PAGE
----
by: Edmond Malone

The following article is reprinted from Macbeth. Ed. Horace Howard Furness. Philadelphia: J.B. Lippincott Company, 1873.

I have observed some notes of time in Macbeth that appear to me strongly to confirm the date I have assigned to it--1606. They occur in II, iii, 4, 5: 'Here's a farmer that hang'd himself on th' expectation of plenty.' That in the summer and autumn of 1606 there was a prospect of plenty of corn appears from the audit-book of the College of Eton; for the price of wheat in that year was lower than it was for thirteen years afterwards, being thirty-three shillings the quarter. In the preceding year (1605) it was two shillings a quarter dearer, and in the subsequent year (1606) three shillings a quarter dearer. In 1608 wheat was sold at Windsor market for fifty-six shillings and eight pence a quarter; and in 1609 for fifty shillings. In 1606 barley and malt were considerably cheaper than in the two years subsequent.

In the following words in the same scene there is a still stronger confirmation of the date of this tragedy: 'here's an equivocator, that could swear in both scales against either scale; who committed treason enough for God's sake; yet could not equivocate to heaven.'

Warburton long since observed that there was here an allusion to the Jesuits as 'the inventors of the execrable doctrine of equivocation.' If the allusion were only thus general, this passage would avail us little in settling the time when Macbeth was written; but it was unquestionably much more particular and personal, and had direct reference to the doctrine of equivocation avowed by Henry Garnet, Superior of the order of Jesuits in England, on his trial for the Gunpowder Treason, on the 28th of March, 1606, and to his detestable perjury on that occasion, or, as Shakespeare expresses it, 'to his swearing in both scales against either scale,' that is, flatly and directly contradicting himself on oath.

This trial, at which King James himself was present incognito, doubtless attracted very general notice; and the allusion to his gross equivocation and perjury thus recent, and probably the common topic of discourse, must have been instantly understood, and loudly applauded.

In a letter from Mr. John Chamberlain to Mr. Winwood, April 5, 1606, concerning the trial, it is stated, '... that by the cunning of his keeper, Garnet, being brough into a fool's paradise, had diverse conferences with Hall, his fellow priest, in the Tower, which were overheard by spials set on purpose. With which being charged, he stiffly denyed it; but being still urged, and some light given him that they had notice of it, he persisted still with protestation upon his soul and salvation, that there had passed no such interlocution: till at last, being confronted with Hall, he was driven to confess. And being asked in this audience how he could solve this lewd perjurie, he answered, "that, so long as he thought they had no proof, he was not bound to accuse himself; but when he saw they had proof, he stood not long in it." And then fell into a large discourse defending equivocation, with many weak and frivolous distinctions. The other example was of Francis Tresham, who .... protested that he had not seen him [Garnet] these sixteen years last past. Whereas it was manifestly proved both by Garnet himself, Mrs. Vaux, and others, that he had been with him in three several places this last year, and once not many days before the blow should have been given. And [Garnet] being now asked what he knew of this man, he smilingly answered that he thought he meant to equivocate.'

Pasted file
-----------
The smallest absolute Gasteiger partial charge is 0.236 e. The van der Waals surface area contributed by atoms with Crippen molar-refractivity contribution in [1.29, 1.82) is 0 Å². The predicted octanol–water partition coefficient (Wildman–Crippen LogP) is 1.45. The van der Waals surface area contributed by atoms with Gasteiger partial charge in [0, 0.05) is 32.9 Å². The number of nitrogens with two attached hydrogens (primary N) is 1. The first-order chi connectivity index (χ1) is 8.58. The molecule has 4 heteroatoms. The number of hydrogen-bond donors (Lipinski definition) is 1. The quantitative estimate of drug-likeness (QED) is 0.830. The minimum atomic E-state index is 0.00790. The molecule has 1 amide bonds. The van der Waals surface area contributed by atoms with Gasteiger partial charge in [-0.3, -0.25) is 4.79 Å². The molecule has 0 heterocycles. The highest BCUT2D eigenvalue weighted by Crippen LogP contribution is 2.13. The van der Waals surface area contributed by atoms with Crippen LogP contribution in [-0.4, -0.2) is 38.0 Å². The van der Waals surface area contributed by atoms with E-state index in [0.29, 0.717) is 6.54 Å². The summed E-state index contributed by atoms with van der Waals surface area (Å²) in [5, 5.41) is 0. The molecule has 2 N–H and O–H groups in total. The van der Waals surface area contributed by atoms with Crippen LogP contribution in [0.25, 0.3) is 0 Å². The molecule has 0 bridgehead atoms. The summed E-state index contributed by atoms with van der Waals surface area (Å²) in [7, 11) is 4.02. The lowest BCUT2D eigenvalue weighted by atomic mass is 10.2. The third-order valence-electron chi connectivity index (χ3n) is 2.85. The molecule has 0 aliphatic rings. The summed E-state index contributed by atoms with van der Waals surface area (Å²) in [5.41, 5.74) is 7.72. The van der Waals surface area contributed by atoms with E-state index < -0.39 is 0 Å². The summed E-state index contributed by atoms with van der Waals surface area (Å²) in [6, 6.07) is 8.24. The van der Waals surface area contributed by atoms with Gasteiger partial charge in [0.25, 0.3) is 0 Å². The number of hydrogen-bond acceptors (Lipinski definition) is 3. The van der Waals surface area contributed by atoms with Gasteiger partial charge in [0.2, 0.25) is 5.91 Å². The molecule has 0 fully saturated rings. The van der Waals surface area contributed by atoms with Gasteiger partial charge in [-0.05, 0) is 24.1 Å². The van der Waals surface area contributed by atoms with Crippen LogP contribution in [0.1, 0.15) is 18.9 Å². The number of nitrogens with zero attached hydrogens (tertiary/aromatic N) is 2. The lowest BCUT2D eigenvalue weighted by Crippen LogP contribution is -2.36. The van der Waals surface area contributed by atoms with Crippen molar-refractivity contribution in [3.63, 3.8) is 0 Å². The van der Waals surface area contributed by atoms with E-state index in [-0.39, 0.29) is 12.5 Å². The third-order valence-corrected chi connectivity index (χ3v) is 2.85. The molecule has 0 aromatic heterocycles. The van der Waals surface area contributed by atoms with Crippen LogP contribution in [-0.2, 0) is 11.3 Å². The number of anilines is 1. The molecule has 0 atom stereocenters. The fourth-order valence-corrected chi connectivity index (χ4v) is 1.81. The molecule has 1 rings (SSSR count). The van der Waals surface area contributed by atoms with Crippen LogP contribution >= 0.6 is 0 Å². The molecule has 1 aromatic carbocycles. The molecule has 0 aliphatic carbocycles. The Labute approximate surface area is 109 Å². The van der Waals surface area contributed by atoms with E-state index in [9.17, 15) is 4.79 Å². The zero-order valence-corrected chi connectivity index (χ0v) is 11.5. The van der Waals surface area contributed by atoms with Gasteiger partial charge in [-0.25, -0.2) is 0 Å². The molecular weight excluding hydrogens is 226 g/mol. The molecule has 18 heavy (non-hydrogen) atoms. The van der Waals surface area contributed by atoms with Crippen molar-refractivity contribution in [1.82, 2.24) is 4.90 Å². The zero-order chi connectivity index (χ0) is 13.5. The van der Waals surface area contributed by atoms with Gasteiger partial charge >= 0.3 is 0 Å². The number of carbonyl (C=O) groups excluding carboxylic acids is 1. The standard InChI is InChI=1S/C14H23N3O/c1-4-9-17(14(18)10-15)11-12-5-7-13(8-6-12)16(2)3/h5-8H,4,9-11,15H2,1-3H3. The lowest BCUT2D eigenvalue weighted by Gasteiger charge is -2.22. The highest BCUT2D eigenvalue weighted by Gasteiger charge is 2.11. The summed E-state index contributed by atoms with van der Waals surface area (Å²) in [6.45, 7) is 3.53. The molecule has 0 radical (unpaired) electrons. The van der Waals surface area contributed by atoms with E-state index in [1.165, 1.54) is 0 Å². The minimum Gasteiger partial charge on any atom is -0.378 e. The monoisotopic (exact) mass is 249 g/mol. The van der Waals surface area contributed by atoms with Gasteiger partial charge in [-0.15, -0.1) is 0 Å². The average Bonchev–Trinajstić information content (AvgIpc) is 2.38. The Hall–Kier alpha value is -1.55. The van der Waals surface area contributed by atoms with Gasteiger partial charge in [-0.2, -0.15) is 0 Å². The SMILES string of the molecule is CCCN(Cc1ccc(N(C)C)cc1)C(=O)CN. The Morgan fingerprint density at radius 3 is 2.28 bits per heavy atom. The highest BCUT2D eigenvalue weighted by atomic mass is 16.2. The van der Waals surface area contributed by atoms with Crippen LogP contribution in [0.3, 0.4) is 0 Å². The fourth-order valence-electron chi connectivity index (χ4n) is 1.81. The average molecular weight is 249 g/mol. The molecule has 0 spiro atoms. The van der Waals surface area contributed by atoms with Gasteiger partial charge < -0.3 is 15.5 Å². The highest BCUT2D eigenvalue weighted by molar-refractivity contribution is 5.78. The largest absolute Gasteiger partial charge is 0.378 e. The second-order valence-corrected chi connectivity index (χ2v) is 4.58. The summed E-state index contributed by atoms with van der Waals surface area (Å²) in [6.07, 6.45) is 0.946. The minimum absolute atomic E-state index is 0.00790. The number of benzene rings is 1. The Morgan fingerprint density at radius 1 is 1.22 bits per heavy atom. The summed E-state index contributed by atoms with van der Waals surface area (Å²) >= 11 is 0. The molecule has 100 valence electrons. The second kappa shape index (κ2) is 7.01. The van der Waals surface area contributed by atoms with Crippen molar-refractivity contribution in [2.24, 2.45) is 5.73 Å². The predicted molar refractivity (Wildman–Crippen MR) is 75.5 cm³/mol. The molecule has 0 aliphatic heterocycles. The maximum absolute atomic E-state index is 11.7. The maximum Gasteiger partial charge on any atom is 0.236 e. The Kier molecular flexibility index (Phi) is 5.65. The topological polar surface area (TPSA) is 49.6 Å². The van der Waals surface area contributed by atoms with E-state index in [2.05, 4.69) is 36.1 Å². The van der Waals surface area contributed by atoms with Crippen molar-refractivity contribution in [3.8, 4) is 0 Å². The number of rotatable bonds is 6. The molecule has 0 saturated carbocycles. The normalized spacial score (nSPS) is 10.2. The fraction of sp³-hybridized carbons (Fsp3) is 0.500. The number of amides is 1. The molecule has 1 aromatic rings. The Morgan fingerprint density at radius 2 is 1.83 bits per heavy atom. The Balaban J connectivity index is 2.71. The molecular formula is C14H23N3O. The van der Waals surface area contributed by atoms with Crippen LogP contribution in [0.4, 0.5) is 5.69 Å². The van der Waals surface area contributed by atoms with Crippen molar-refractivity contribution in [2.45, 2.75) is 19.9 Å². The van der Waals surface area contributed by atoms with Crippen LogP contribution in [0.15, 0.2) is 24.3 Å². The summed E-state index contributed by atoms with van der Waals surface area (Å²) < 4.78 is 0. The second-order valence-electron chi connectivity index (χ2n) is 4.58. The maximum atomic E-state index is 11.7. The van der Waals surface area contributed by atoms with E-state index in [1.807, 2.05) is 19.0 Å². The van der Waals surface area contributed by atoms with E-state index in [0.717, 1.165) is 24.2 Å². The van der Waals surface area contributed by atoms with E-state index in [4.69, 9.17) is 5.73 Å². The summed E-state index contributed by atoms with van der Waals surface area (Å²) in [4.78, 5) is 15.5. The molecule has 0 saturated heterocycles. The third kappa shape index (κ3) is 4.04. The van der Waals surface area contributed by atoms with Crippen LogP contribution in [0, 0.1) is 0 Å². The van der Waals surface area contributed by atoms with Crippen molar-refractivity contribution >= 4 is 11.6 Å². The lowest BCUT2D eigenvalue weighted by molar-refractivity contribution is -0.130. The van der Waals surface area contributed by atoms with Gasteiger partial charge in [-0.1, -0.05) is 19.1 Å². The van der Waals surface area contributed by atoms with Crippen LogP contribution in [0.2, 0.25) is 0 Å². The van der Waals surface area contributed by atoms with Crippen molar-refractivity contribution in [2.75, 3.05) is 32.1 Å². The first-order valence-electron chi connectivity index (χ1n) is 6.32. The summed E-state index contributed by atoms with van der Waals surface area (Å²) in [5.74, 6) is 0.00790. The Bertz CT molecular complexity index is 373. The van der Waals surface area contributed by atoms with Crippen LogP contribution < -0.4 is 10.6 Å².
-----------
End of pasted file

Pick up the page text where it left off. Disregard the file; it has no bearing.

A few extracts from Garnet's Trial, printed by authority, will still more clearly show that the perjury and equivocation of the Jesuit were here particularly alluded to by Shakespeare.

In stating the case, Sir Edward Coke, the Attorney General, observed that, '...Mr. Lockerson, who being deposed before Garnet, delivered upon his oath that they heard Garnet say to Hall, "They will charge me with my prayer for the good success of the great action, in the beginning of Parliament." ... "It is true, indeed (said Garnet), that I prayed for the good success of the great action; but I will tell them that I meant it in respect of some sharper laws, which I feared they would make against Catholics; and that answer will serve well enough."' Again: 'Garnet having protested that "When Father Greenwell made him acquainted with the whole plot,... he was very much distempered, and could never sleep quietly afterwards, but sometimes prayed to God that it should not take effect; the Earl of Salisbury replied, that "he should do well to speak clearly of his devotion in that point, for otherwise he must put him to remember that he had confessed to the Lords that he had offered sacrifice to God for stay of that plot, unless it were for the good of the Catholic cause."' Further: Lord Salisbury reminded Garnet, 'after the interlocution between him and Hall, when he was called before all the lords, and was asked, not what he said, but whether Hall and he had conference together (desiring him not to equivocate), how stiffly he denied it upon his soul, retracting it with so many detestable execrations, as the Earl said, it wounded their hearts to hear him; and yet as soon as Hall had confessed it, he grew ashamed, cried the lords mercy, and said he had offended, if equivocation did not help him.'